Proposition 67 probably does not violate the Single Subject rule. All of its parts are reasonably germane to each other and to the general purpose of the initiative, which is to improve the quality and availability of emergency services. In particular, Proposition 67 seeks to “create an ongoing fund to improve the 911 emergency telephone system; to improve the training and equipment of firefighters and paramedics; and to improve, and to preserve and expand access to, trauma and emergency medical care.” California Secretary of the State, California Official Voter Information Guide, Analysis of Proposition 67 (2004).
A potential, although unlikely, single-subject issue may arise as to the relatedness of the infrastructure required by 911 telephone operators compared to the uncompensated emergency services which doctors, hospitals, and clinics provide. Potentially these two areas addressed by the measure could be viewed as distinctly separate subjects. More likely though, the two subjects will be viewed as reasonably germane to the general purpose of Proposition 67.
2. Constitutional Amendment or Constitutional Revision
Although the electors may amend the Constitution by initiative, a revision of the Constitution may be accomplished only by convening a constitutional convention and obtaining popular ratification, or by legislative submission of the measure to the voters. Cal. Const., art. XVIII, § 3. Determining whether the proposition effects a revision or an amendment requires a judicial examination of the quantitative and qualitative effects of the measure on the constitution. Raven, 52 Cal.3d at 350.
Proposition 67 amends, repeals, and adds sections to the Health and Safety Code, the Revenue and Taxation Code, and the Welfare and Institutions Code. California Secretary of the State, California Official Voter Information Guide, Analysis of Proposition 67 (2004). Although there are multiple changes imposed by the measure, the scope and effect of the provisions are fairly limited. Therefore, because the changes are not widespread, and they do not affect numerous constitutional articles, the quantitative effect of the proposition is probably reasonable. The qualitative effect of the proposition is probably minimal because the basic government plan is essentially unaffected. Raven, 52 Cal.3d at 351-352. Proposition 67 most likely qualifies as a constitutional amendment, and not a constitutional revision.
The Legislature may not send the Governor a budget bill that would appropriate from the General Fund a total amount that would exceed the revenues for the General Fund for that year. Cal. Const., art. IV, § 12. As to Proposition 67, the measure does not directly affect the Legislature’s capacity to submit a budget bill pursuant to the California Constitution. Proposition 67 revenues are not combined with revenues in the General Fund and they are not derived from the General Fund, to which the Legislature maintains control. California Secretary of the State, California Official Voter Information Guide, Analysis of Proposition 67 (2004). Instead, revenues are derived from a telephone usage surcharge, and those funds are allocated to specific accounts not connected to the General Fund. Id. Therefore, Proposition 67, although it can only be changed by certain prescribed methods, does not seem to conflict with the budget scheme that is stated in the California Constitution.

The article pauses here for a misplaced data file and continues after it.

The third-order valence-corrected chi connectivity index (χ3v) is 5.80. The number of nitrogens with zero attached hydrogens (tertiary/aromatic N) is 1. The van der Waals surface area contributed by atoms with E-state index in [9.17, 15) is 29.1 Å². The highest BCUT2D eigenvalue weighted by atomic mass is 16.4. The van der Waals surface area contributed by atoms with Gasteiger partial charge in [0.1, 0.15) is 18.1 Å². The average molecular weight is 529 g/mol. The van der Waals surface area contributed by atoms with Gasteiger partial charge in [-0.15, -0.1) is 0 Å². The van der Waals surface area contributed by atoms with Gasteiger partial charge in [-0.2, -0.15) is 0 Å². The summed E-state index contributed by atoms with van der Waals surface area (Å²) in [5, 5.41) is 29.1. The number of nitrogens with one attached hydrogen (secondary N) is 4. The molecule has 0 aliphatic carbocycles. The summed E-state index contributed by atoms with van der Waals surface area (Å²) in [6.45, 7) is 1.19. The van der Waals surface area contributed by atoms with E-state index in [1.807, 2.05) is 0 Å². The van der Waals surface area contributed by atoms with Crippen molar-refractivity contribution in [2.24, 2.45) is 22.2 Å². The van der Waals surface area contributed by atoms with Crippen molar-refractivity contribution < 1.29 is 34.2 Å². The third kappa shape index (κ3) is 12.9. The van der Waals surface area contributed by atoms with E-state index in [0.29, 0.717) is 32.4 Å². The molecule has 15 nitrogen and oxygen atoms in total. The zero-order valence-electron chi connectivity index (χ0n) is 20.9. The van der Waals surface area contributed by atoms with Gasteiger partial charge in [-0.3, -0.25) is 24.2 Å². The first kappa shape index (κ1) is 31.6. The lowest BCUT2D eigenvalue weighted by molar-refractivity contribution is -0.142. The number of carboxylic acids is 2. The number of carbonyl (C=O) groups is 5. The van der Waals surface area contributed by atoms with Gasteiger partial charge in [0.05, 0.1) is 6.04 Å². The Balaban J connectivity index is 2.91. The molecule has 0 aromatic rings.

Proponents of Proposition 67 believe that the California Emergency system is in critical condition. “The hospital industry, citing seismic retrofit requirements, managed care and shrinking reimbursements, has predicted that up to 150 of the State’s hospitals will close in the next few years.” Office of the Attorney General, May 9, 2001, “Financial Problems Most Common Reason Cited for Recent California Hospital Closures” http://www.saveemergencycare.org/main.html (accessed Sept. 1, 2004). Emergency divisions are closing at an alarming rate because doctors and hospitals continue to provide services without compensation, and without a change in the current revenue structure the trend will continue. “Patients often wait for hours in overcrowded emergency rooms for treatment. Critically ill and injured patients are being sent from one hospital to another because emergency rooms are full.” Coalition to Preserve Emergency Medical Care, http://www.cmanet.org/publicdoc.cfm/688/207/PRESS/271 (accessed Sept. 8, 2004). Proponents of Proposition 67 are largely made up of doctors, nurses, paramedics, firefighters, and patients. Id. Emergency services are far too valuable of a resource not to protect. Id. Emergency medical care transcends the divisions of class because whether an individual has health insurance and can pay for health care or not, that individual benefits from an adequate supply of emergency medical services. Id. However, for many Californians, emergency rooms offer their only viable source of healthcare. In fact, in the last ten years over 60 hospital emergency rooms and trauma centers have closed. Save Emergency Care, Proposition 67, The Emergency and Trauma Care Act, http://www.saveemergencycare.org/main.html (accessed Sept. 7, 2004). If these facilities are no longer available children, families, and seniors will lose access to doctors, nurses, critical medical equipment, medicines, and essential emergency care. Id. Fewer hospitals and emergency rooms mean longer ambulance rides for victims who experience medical emergencies. Id. “For many emergency patients, rapid-response treatment is the difference between life and death.” Id. If hospitals continue to close, these citizens will be left with no local healthcare available. California Budget Project, What Would Proposition 67, The Emergency and Trauma Care Act, Mean For California?, http://www.cbp.org/2004/0408prop67.pdf (accessed Sept. 6, 2004).
Proposition 67 imposes a reasonable tax of 3 percent on in state phone services, with